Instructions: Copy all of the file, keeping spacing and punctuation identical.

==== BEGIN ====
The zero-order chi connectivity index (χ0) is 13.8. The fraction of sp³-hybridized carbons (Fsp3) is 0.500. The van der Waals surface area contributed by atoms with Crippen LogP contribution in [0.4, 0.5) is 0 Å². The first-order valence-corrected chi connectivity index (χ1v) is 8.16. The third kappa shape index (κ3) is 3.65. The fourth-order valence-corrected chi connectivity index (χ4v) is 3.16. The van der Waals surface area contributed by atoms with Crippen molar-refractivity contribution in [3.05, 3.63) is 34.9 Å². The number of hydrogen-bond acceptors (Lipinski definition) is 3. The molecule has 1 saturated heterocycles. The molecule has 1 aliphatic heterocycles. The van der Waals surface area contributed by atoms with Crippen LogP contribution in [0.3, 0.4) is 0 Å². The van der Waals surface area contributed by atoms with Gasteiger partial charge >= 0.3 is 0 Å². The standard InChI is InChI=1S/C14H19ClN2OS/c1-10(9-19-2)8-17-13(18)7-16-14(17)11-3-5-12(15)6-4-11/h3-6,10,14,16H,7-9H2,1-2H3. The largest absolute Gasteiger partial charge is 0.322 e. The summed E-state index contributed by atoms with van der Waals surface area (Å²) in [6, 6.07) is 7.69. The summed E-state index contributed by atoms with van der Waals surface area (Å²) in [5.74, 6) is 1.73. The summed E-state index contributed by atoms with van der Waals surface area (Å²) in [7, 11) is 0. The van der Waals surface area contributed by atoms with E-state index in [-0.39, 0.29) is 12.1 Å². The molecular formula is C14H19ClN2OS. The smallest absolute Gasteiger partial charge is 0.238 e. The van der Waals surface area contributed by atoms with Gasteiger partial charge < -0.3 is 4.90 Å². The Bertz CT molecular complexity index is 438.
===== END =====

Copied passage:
The zero-order chi connectivity index (χ0) is 13.8. The fraction of sp³-hybridized carbons (Fsp3) is 0.500. The van der Waals surface area contributed by atoms with Crippen LogP contribution in [0.4, 0.5) is 0 Å². The first-order valence-corrected chi connectivity index (χ1v) is 8.16. The third kappa shape index (κ3) is 3.65. The fourth-order valence-corrected chi connectivity index (χ4v) is 3.16. The van der Waals surface area contributed by atoms with Crippen molar-refractivity contribution in [3.05, 3.63) is 34.9 Å². The number of hydrogen-bond acceptors (Lipinski definition) is 3. The molecule has 1 saturated heterocycles. The molecule has 1 aliphatic heterocycles. The van der Waals surface area contributed by atoms with Crippen LogP contribution in [0.3, 0.4) is 0 Å². The van der Waals surface area contributed by atoms with Gasteiger partial charge >= 0.3 is 0 Å². The standard InChI is InChI=1S/C14H19ClN2OS/c1-10(9-19-2)8-17-13(18)7-16-14(17)11-3-5-12(15)6-4-11/h3-6,10,14,16H,7-9H2,1-2H3. The largest absolute Gasteiger partial charge is 0.322 e. The summed E-state index contributed by atoms with van der Waals surface area (Å²) in [6, 6.07) is 7.69. The summed E-state index contributed by atoms with van der Waals surface area (Å²) in [5.74, 6) is 1.73. The summed E-state index contributed by atoms with van der Waals surface area (Å²) in [7, 11) is 0. The van der Waals surface area contributed by atoms with E-state index in [-0.39, 0.29) is 12.1 Å². The molecular formula is C14H19ClN2OS. The smallest absolute Gasteiger partial charge is 0.238 e. The van der Waals surface area contributed by atoms with Gasteiger partial charge < -0.3 is 4.90 Å². The Bertz CT molecular complexity index is 438.